Nicolaus Cusanus on Faith and the Intellect, K.M. Ziebart argues convincingly that Cusanus’ epistemology was a direct response to late-medieval debates over the relation between faith and reason—one which sought to resolve these debates by introducing a controversially strong integration of philosophy and theology.
By examining his works in the context of debates with his peers, Ziebart shows how and why Cusanus came to articulate a theory of knowledge in which faith is posited as inherent to the very structure of mind, as the
vis iudiciaria, or power of judgment.
This well-grounded study sheds new light on the Cusan philosophy and expands our view of a crucial, liminal period in European intellectual history.
K.M. Ziebart, Ph.D. (2010, Freiburg), currently at Loyola University Maryland, researches the Pseudo-Dionysian and Christian Neoplatonic traditions, and is presently working on a detailed study of the Tegernsee Debate on mystical theology (Dallas Medieval Texts and Translations) with co-author David Albertson (USC).
Table of contents
Preface & Acknowledgements
List of Abbreviations
PART I: FAITH AND REASON IN THE DEBATES AND CONTROVERSIES SURROUNDING THE RECEPTION OF CUSANUS’ WORKS BY HIS CONTEMPORARIES
1. The Cusanus-Wenck debate
2. The Tegernsee debate
PART II: BEYOND THE DEBATES: FAITH AND REASON AS MIRRORED IN CUSANUS’ PHILOSOPHY AND THEOLOGY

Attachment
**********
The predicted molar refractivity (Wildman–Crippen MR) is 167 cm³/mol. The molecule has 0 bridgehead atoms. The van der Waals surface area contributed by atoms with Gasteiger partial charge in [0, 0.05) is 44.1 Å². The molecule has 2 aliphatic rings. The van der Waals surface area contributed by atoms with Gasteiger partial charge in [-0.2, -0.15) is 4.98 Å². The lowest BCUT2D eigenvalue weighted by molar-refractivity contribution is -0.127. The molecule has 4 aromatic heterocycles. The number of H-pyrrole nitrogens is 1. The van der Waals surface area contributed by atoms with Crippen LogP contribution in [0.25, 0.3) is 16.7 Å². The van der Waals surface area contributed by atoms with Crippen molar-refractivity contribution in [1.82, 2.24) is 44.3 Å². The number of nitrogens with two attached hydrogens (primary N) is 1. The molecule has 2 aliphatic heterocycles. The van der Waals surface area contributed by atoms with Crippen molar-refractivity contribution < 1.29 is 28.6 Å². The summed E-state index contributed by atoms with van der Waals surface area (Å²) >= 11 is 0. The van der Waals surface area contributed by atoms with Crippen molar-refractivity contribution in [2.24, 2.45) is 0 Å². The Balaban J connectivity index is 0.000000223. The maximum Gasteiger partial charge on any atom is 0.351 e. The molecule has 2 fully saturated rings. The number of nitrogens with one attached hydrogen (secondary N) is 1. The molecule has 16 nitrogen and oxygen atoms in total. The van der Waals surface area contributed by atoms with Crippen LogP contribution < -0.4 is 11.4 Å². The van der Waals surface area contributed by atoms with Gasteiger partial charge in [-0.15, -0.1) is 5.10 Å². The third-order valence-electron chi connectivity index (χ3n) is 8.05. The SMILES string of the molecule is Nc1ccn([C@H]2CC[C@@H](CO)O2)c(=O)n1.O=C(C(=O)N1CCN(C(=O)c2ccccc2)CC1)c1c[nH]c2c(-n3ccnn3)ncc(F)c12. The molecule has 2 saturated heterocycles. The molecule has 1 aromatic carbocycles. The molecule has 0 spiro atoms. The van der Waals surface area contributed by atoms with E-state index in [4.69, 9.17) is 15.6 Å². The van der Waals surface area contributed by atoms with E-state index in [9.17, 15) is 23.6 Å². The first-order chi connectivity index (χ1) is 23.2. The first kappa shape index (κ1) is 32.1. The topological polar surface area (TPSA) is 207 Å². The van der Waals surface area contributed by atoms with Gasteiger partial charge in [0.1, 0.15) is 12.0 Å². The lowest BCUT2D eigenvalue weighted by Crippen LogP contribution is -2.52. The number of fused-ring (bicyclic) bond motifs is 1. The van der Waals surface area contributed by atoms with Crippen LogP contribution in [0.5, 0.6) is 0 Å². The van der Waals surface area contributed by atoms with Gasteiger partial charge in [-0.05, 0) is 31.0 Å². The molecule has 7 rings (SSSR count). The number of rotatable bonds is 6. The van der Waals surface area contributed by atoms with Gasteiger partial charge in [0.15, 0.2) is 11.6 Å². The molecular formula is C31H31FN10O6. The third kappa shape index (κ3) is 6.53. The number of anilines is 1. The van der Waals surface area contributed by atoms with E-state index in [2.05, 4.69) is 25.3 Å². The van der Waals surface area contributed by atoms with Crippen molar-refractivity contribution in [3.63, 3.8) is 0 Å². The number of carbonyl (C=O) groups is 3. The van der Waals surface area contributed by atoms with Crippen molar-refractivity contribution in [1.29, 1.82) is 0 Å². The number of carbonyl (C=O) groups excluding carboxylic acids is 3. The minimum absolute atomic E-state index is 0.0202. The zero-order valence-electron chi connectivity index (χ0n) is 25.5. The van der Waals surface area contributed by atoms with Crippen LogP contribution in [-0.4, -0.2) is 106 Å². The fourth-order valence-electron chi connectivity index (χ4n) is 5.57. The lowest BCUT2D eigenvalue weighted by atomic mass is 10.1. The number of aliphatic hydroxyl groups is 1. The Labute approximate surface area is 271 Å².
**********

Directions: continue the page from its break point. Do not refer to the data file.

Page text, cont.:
3. The Philosopher and the Idiot: the role of Aristotelian philosophy in the philosophy and theology of Cusanus
4. The articulation of faith and reason in Cusan predication
Conclusion: Conflict or coherence? The fusion of faith and reason in Cusan philosophy and theology
Appendix 1: Chronological list of letters and works related to “Tegernsee” debate on mystical theology
Appendix 2: Edition and translation excerpt from Johannes Wenck’s letter to John of Gelnhausen, 1442 (Wenck’s summary of 17 ‘proposals’ of Hans Franckfurter)
Appendix 3: Translation of excerpt from letter of Vincent of Aggsbach to John Schlitpacher (of Weilheim), February 25, 1451
Appendix 4: Translation of excerpt from the Impugnatorium Laudatorii in letter of Vincent of Aggsbach to John Schlitpacher (of Weilheim), Dec. 19, 1454
Appendix 5: Translation of excerpt from letter of Vincent of Aggsbach to John Schlitpacher (of Weilheim), June 26, 1459
Appendix 6: Translation of letter of Vincent of Aggsbach to John Schlitpacher (of Weilheim), Die 8. Michaelis, 1460
Appendix 7: Letter of Thomas Papler (Prior of Aggsbach) to John Schlitpacher (of Weilheim)
Appendix 8: Translation of notes made by John Schlitpacher (of Weilheim) and Leopold Wydemann summarizing the stages of debate and listing the respective major treatises and letters involved
Scholars or students of Cusanus, late-medieval philosophy, or mystical theology, and anyone concerned with the Pseudo-Dionysian or Christian Neoplatonic traditions, or pre-Reformation intellectual history.